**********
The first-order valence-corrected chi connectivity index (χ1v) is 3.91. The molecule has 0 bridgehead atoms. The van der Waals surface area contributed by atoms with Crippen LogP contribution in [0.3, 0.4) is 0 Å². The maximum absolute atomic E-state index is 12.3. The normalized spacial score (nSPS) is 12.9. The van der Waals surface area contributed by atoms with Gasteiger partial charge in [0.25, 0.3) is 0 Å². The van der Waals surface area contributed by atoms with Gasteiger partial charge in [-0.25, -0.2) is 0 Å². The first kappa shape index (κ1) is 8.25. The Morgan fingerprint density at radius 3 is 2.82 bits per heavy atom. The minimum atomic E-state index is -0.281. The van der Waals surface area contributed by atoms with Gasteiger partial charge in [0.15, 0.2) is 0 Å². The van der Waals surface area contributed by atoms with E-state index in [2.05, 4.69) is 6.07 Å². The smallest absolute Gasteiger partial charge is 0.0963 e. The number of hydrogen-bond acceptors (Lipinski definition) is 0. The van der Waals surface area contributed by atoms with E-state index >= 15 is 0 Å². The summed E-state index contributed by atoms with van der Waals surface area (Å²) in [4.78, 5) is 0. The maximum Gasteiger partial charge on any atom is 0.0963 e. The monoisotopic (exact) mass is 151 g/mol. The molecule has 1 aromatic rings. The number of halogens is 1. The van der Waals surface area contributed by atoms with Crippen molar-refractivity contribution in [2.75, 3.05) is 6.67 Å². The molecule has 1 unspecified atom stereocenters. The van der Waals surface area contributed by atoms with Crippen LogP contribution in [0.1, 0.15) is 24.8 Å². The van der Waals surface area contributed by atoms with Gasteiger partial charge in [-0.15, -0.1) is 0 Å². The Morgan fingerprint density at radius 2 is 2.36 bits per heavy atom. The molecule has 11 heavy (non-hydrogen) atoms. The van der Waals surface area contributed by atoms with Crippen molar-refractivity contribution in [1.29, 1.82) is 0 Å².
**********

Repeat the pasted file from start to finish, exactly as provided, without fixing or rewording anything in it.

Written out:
The first-order valence-corrected chi connectivity index (χ1v) is 3.91. The molecule has 0 bridgehead atoms. The van der Waals surface area contributed by atoms with Crippen LogP contribution in [0.3, 0.4) is 0 Å². The maximum absolute atomic E-state index is 12.3. The normalized spacial score (nSPS) is 12.9. The van der Waals surface area contributed by atoms with Gasteiger partial charge in [0.25, 0.3) is 0 Å². The van der Waals surface area contributed by atoms with Gasteiger partial charge in [-0.25, -0.2) is 0 Å². The first kappa shape index (κ1) is 8.25. The Morgan fingerprint density at radius 3 is 2.82 bits per heavy atom. The minimum atomic E-state index is -0.281. The van der Waals surface area contributed by atoms with Gasteiger partial charge in [0.15, 0.2) is 0 Å². The van der Waals surface area contributed by atoms with E-state index in [2.05, 4.69) is 6.07 Å². The smallest absolute Gasteiger partial charge is 0.0963 e. The number of hydrogen-bond acceptors (Lipinski definition) is 0. The van der Waals surface area contributed by atoms with E-state index >= 15 is 0 Å². The summed E-state index contributed by atoms with van der Waals surface area (Å²) in [4.78, 5) is 0. The maximum Gasteiger partial charge on any atom is 0.0963 e. The monoisotopic (exact) mass is 151 g/mol. The molecule has 1 aromatic rings. The number of halogens is 1. The van der Waals surface area contributed by atoms with Crippen molar-refractivity contribution in [2.75, 3.05) is 6.67 Å². The molecule has 1 unspecified atom stereocenters. The van der Waals surface area contributed by atoms with Crippen LogP contribution in [0.1, 0.15) is 24.8 Å². The van der Waals surface area contributed by atoms with Gasteiger partial charge in [-0.15, -0.1) is 0 Å². The Morgan fingerprint density at radius 2 is 2.36 bits per heavy atom. The molecule has 11 heavy (non-hydrogen) atoms. The van der Waals surface area contributed by atoms with Crippen molar-refractivity contribution in [1.29, 1.82) is 0 Å².